By Rich Lowry
The Hendricks County Flyer
Fri Mar 01, 2013, 11:39 PM EST
Carson's grades improved. He went on to graduate from Yale and then from the University of Michigan Medical School. He became a gifted and celebrated pediatric neurosurgeon, performing the first successful surgical separation of conjoined twins.
Against this personal backdrop, Carson has a very traditional American attitude toward success. He celebrates it unabashedly and believes in the gospel of self-reliance. Don't become dependent on anyone else. Don't consider yourself a victim. Don't begrudge others their success. Get an education, work hard, and thank God you were born in the greatest country in the world.
Carson's is a voice of hope and aspiration but also of rigor and of standards. He spent a long part of his speech decrying the decline of American education.
There is none of this that President Barack Obama or most any other liberal would disagree with. President Obama has spoken of his own single mother prodding him to study as a child. But Obama and company represent the party of government, and the premise of government programs tends to be that you can't help yourself.
A few days after being subjected to Carson, Obama delivered a State of the Union address that offered some program or other for practically every problem he identified. He took a pass on dealing with the debt and pushed for more taxes on the rich.
Warning of the disastrous effects of "moral decay" and "fiscal irresponsibility," Carson touched on a very different approach in his speech, advocating government frugality, a flat tax and health-care accounts controlled by individuals.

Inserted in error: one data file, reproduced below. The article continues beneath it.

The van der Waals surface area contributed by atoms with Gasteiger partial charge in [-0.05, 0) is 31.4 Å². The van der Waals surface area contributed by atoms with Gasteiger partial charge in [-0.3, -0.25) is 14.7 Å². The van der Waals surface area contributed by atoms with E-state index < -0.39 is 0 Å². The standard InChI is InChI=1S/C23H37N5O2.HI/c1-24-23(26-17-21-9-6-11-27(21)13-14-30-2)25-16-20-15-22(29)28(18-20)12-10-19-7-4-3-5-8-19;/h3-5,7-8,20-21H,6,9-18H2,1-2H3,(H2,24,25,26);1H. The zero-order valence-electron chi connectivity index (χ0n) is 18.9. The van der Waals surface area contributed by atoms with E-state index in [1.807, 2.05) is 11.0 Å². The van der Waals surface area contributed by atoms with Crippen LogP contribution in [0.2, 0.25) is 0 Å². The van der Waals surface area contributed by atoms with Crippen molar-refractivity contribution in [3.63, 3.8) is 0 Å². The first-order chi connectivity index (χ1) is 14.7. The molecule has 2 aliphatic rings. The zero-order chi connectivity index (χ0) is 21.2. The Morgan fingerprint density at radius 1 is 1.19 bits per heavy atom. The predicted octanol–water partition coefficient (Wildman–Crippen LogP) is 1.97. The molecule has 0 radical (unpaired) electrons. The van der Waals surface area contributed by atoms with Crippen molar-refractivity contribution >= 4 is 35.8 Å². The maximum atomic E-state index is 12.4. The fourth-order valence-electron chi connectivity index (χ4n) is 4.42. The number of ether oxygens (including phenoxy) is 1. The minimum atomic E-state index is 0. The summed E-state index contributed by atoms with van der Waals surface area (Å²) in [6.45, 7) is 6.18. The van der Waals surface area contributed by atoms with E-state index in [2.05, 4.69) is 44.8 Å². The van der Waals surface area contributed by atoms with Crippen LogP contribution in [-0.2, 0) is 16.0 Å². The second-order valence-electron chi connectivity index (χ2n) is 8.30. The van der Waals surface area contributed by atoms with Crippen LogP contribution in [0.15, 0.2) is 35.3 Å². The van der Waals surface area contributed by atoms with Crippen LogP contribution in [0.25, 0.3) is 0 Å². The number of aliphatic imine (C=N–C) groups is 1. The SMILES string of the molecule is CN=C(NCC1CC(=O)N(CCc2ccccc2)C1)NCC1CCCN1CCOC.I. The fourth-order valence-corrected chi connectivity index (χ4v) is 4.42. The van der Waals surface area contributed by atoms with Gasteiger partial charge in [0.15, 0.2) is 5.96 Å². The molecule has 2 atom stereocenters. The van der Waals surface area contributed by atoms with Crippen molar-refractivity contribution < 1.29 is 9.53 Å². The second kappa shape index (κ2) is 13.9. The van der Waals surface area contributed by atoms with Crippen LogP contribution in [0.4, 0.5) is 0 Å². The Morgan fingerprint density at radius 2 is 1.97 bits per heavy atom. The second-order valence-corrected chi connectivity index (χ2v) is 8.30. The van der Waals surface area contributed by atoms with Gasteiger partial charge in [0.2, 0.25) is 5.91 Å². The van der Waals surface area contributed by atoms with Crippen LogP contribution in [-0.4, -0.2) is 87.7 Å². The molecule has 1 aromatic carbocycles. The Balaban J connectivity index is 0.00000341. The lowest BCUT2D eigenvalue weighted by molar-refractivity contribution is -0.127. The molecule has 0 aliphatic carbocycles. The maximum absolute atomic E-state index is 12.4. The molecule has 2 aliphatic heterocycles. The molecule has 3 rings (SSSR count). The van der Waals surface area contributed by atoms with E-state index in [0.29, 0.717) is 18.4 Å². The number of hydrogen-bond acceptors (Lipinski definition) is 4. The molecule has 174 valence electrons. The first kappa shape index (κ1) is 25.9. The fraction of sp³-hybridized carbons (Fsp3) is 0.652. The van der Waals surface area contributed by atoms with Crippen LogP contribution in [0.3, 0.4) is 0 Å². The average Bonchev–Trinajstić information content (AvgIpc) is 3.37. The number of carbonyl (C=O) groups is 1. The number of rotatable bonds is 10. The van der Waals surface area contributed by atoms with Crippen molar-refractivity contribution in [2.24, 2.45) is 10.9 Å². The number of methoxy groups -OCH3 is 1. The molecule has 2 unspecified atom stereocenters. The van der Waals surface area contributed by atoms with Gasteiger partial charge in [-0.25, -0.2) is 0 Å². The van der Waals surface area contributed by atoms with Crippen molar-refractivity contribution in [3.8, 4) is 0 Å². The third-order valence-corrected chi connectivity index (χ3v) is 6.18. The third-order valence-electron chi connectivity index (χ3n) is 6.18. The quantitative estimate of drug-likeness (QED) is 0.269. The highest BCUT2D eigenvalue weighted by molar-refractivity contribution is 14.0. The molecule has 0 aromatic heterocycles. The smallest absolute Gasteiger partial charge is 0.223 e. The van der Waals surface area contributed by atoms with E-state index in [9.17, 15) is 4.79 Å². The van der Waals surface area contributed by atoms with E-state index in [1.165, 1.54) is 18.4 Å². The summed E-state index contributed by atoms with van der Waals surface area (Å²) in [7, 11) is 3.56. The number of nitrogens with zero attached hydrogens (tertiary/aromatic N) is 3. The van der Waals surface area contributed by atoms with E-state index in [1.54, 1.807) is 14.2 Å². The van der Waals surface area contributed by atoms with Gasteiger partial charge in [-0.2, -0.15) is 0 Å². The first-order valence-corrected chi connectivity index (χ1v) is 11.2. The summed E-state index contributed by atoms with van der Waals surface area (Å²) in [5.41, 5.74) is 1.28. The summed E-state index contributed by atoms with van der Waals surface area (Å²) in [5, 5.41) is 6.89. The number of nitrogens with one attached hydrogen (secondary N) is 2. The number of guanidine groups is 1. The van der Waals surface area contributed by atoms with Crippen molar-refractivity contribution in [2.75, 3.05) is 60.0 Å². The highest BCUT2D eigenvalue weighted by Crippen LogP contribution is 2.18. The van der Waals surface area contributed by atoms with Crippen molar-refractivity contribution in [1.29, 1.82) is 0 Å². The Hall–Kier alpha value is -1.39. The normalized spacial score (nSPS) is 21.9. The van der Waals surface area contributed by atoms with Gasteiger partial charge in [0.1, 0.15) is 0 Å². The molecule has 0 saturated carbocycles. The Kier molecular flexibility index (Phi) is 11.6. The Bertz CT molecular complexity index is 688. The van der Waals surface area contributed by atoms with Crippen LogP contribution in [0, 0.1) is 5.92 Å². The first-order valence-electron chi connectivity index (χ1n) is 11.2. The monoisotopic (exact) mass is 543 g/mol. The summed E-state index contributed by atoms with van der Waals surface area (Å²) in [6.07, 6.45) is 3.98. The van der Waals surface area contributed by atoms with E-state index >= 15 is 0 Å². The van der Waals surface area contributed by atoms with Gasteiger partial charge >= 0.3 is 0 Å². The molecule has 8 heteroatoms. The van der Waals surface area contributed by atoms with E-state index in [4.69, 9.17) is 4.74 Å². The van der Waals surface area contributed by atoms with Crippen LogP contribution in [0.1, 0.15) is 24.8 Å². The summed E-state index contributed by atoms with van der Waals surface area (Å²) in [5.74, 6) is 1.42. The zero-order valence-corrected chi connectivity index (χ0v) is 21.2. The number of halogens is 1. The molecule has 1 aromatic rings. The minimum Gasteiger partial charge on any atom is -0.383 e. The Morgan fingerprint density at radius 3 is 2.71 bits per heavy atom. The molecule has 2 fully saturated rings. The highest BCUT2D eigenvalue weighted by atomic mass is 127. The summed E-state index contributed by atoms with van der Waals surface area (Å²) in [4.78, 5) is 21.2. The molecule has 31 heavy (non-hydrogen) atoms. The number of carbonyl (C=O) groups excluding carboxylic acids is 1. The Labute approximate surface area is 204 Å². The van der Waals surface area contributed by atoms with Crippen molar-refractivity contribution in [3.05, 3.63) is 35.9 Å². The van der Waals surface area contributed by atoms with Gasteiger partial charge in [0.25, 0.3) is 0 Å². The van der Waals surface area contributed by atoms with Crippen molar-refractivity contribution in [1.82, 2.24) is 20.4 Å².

Carson insists - not persuasively, given the complexities involved - that these items are just common sense. What is common sense, or used to be, is the ethic of self-discipline and individual advancement that he exemplifies and extols so powerfully.
May his viral moment give him the chance to spread the message even more widely.
(c) 2013 by King Features Syndicate
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An NPR broadcast examines the question of how communities can better prepare for tornadoes like the one that struck Moore, Okla. on Monday. The broadcast features commentary from Michael Fitzgerald, who reported a five-part disaster series for the CNHI News Service.
May 22, 2013
Part I: Are We Prepared? | Part II: Disaster Dollars Part III: Lessons Learned | Part IV: Warning Signs Part V: The Big One
You've got a rash. You quickly rule out the usual suspects: You haven't been gardening or hiking or even picnicking, so it's probably not a plant irritant such as poison ivy or wild parsnip; likewise, it's probably not chiggers or ticks carrying Lyme disease; and you haven't been swimming in a pond, which can harbor the parasite that causes swimmer's itch.
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